I gave a copy of my new book to my dear friend and mentor, author Jane Kirpatrick a couple months ago. She thumbed through it's pages and read the acknowlegements in the back of the book while I put the finishing touches on dinner. She walked into the kitchen and gently laid the book down on the counter and said, "I want it autographed please." "Oh, ok," I replied. "I don't have a pen." The thought had never occured to me that she would want it signed. "I do," she said, as she opened up her purse and pulled out a fancy ink pen and laid it on top of the book. "I should have known you'd have one." What do I write in a book for Jane Kirpatrick? I thought. I have known Jane for nearly 30 years, long before her first book "Homestead" but at that moment, I had celebrity-itis. I looked at my mother who was sitting at the counter, she returned my look and smiled. "Can I practice in your copy Momma?" I asked quietly. She slid her copy over in front of me. I uncapped Jane's fancy pen and thought of all the books she had signed using this very pen, then I began to write in my mothers book. The pen flowed across the page faster then my hand could move, like it had a mind of it's own. My thinking fogged and lagged behind the pen as it formed the letters on the page. I don't even remember what I wrote in my mom's book except the word "memories". I remember that word because I mispelled it and had to correct it and it looked awful. My hand shook and my normally decent penmanship looked like a grade-school boy's who'd rather be on recess then practice his cursive. I looked at my mom and pointed at my mistake. She smiled as she picked up her copy and held it lovely in her hands.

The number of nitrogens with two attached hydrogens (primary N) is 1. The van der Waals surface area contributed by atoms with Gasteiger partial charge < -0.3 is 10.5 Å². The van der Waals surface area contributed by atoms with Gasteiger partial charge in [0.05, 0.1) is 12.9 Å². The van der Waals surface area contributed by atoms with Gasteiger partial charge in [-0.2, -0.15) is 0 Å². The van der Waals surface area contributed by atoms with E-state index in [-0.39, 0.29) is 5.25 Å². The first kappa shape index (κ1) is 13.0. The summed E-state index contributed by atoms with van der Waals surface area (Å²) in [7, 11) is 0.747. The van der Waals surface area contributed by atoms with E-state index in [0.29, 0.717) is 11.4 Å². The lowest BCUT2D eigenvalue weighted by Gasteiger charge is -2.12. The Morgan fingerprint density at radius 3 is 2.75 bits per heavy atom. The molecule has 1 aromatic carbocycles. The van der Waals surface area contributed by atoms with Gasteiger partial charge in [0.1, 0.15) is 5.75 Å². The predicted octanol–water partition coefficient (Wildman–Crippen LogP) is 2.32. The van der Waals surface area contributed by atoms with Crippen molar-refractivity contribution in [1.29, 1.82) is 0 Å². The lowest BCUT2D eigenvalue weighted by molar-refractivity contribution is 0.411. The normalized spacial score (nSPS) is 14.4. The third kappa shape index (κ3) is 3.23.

I signed Janes copy that day, but much later, after dinner. I waited until I could think of someting heartfelt to say. I don't think I mispelled any words that time but my hand still shook with nerves as I scribbled aross the page and wondered if Jane had felt this way the first time she autographed a book. Since that day, I do a practice run on scrap paper to eliminate any mispelled words and to warm up my hand and my thoughts before I try writing them down. Whatever works, right?
Sherrie Gant is a writer, photographer, and